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by christine boulby | august, 2000

Billy Elliot


Billy Elliot’ is the first big screen feature film to focus on the mining communities of County Durham and amongst the first to unashamedly expose audiences to the dialects and lifestyles of modern day working class people in the North East of England. It is a heart-warming tale of a young lad who surreptitiously swaps his boxing gloves for ballet slippers with some fairly predictable reactions of parents, family and friends.

Jamie Bell (below), who plays the part of Billy, was discovered at local auditions in the North East and is destined for fame through this unforgettable performance. Julie Walters is loveable in her role as the chain smoking ballet instructor Mrs Wilkinson and Jean Heywood, as Billy’s grandmother, nearly steals the show several times. Gary Lewis (My Name is Joe) puts in a very credible performance as Billy’s widower father. Stephen Daldry makes this film shine using another brilliant script from writer Lee Hall.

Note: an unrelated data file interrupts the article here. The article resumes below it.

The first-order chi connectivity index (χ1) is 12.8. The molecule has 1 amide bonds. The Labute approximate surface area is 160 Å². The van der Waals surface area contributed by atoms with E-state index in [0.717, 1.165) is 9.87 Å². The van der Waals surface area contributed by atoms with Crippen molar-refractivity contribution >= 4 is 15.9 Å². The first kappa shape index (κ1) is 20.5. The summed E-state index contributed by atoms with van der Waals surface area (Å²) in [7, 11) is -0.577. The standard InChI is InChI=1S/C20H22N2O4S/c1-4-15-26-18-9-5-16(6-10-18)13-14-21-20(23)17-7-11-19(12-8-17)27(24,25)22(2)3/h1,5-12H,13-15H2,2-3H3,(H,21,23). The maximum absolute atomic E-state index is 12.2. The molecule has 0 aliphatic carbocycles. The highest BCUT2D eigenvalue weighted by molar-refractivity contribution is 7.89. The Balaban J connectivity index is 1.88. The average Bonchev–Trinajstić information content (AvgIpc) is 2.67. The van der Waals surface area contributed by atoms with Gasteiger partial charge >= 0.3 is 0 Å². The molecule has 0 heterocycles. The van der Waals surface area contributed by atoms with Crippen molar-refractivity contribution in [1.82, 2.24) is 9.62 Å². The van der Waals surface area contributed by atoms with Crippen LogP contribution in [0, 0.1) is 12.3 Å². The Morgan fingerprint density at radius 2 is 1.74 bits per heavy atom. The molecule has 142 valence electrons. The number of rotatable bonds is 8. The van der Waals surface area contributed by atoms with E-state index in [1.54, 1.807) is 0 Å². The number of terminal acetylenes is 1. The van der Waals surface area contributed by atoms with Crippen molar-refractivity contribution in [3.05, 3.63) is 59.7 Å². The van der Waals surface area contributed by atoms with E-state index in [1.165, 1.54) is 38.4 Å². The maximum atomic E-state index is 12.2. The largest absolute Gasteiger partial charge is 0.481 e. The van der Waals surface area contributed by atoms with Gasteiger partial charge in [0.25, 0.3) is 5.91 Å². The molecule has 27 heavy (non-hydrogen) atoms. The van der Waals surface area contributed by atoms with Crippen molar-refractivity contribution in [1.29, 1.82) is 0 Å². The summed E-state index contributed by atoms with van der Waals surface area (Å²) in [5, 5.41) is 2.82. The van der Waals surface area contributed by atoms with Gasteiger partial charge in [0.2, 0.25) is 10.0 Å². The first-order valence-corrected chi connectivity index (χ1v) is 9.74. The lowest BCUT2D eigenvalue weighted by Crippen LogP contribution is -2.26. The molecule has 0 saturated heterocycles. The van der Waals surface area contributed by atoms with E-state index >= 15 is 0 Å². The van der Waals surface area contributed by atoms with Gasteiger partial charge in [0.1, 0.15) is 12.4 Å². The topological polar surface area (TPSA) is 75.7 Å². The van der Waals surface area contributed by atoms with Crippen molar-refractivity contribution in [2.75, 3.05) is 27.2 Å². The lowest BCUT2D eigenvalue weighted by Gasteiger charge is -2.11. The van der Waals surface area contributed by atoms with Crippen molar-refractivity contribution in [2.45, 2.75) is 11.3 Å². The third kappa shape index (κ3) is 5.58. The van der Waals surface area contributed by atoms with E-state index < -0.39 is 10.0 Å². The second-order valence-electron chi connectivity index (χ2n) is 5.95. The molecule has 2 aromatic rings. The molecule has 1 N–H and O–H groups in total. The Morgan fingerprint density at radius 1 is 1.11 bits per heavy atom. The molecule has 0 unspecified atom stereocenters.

Given the world-wide coverage of the 1980’s miners strike, and its political impact on the United Kingdom, it is perhaps surprising that until now there has been no reference to it in feature films. Though ‘Billy Elliot’ never attempts to be a political statement, it boldly uses the potent Miner’s Strike as the backdrop to the story but remains neutral throughout.

The film is generously peppered with visual and verbal humour, but also manages to deliver many poignant jabs and pulls repeatedly at heartstrings en route to its conclusion. This film is capable of making adult audiences laugh and cry at the same time. At the screening I attended there were few dry eyes in the cinema, not that I had much time to look around, I was far too engrossed in the story.

Because the story addresses the sensitive subject of homosexuality, strong language and violence, it has been necessary to give it a 15 Certificate in the UK. This is a shame because although these aspects of the film are an integral and vital part of its success, they prohibit children much younger from enjoying this enthralling, entertaining and educational story.

Billy Elliot (formerly called Dancer)
dir: Steven Daldry
2000, UK

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